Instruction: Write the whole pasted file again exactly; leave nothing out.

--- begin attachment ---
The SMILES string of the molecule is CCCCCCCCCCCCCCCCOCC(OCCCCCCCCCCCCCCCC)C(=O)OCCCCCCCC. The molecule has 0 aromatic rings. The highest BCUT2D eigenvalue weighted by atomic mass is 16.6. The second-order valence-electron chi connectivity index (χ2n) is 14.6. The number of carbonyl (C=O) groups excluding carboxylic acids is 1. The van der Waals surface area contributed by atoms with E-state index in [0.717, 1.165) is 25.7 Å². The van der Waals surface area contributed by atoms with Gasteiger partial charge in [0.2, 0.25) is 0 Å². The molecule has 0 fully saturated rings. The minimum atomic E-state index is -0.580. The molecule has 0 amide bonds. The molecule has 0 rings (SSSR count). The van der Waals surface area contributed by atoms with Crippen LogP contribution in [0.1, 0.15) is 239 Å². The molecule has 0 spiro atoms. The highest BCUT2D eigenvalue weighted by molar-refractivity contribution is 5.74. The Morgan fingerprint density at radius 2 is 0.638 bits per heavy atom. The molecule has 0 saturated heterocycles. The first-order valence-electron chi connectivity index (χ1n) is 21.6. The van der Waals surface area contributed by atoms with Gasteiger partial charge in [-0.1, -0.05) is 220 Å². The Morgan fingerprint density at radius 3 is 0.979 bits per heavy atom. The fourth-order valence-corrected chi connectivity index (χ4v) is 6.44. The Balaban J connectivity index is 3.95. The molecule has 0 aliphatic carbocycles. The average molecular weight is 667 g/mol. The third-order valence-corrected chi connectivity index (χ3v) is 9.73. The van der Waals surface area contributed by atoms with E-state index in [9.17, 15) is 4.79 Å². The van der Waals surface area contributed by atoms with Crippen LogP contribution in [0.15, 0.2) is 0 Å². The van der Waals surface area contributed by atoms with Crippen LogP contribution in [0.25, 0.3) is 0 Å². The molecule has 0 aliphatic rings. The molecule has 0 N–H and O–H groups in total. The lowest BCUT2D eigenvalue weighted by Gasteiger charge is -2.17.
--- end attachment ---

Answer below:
The SMILES string of the molecule is CCCCCCCCCCCCCCCCOCC(OCCCCCCCCCCCCCCCC)C(=O)OCCCCCCCC. The molecule has 0 aromatic rings. The highest BCUT2D eigenvalue weighted by atomic mass is 16.6. The second-order valence-electron chi connectivity index (χ2n) is 14.6. The number of carbonyl (C=O) groups excluding carboxylic acids is 1. The van der Waals surface area contributed by atoms with E-state index in [0.717, 1.165) is 25.7 Å². The van der Waals surface area contributed by atoms with Gasteiger partial charge in [0.2, 0.25) is 0 Å². The molecule has 0 fully saturated rings. The minimum atomic E-state index is -0.580. The molecule has 0 amide bonds. The molecule has 0 rings (SSSR count). The van der Waals surface area contributed by atoms with Crippen LogP contribution in [0.1, 0.15) is 239 Å². The molecule has 0 spiro atoms. The highest BCUT2D eigenvalue weighted by molar-refractivity contribution is 5.74. The Morgan fingerprint density at radius 2 is 0.638 bits per heavy atom. The molecule has 0 saturated heterocycles. The first-order valence-electron chi connectivity index (χ1n) is 21.6. The van der Waals surface area contributed by atoms with Gasteiger partial charge in [-0.1, -0.05) is 220 Å². The Morgan fingerprint density at radius 3 is 0.979 bits per heavy atom. The fourth-order valence-corrected chi connectivity index (χ4v) is 6.44. The Balaban J connectivity index is 3.95. The molecule has 0 aliphatic carbocycles. The average molecular weight is 667 g/mol. The third-order valence-corrected chi connectivity index (χ3v) is 9.73. The van der Waals surface area contributed by atoms with E-state index in [9.17, 15) is 4.79 Å². The van der Waals surface area contributed by atoms with Crippen LogP contribution in [0.15, 0.2) is 0 Å². The van der Waals surface area contributed by atoms with Crippen LogP contribution in [0.25, 0.3) is 0 Å². The molecule has 0 aliphatic rings. The molecule has 0 N–H and O–H groups in total. The lowest BCUT2D eigenvalue weighted by Gasteiger charge is -2.17.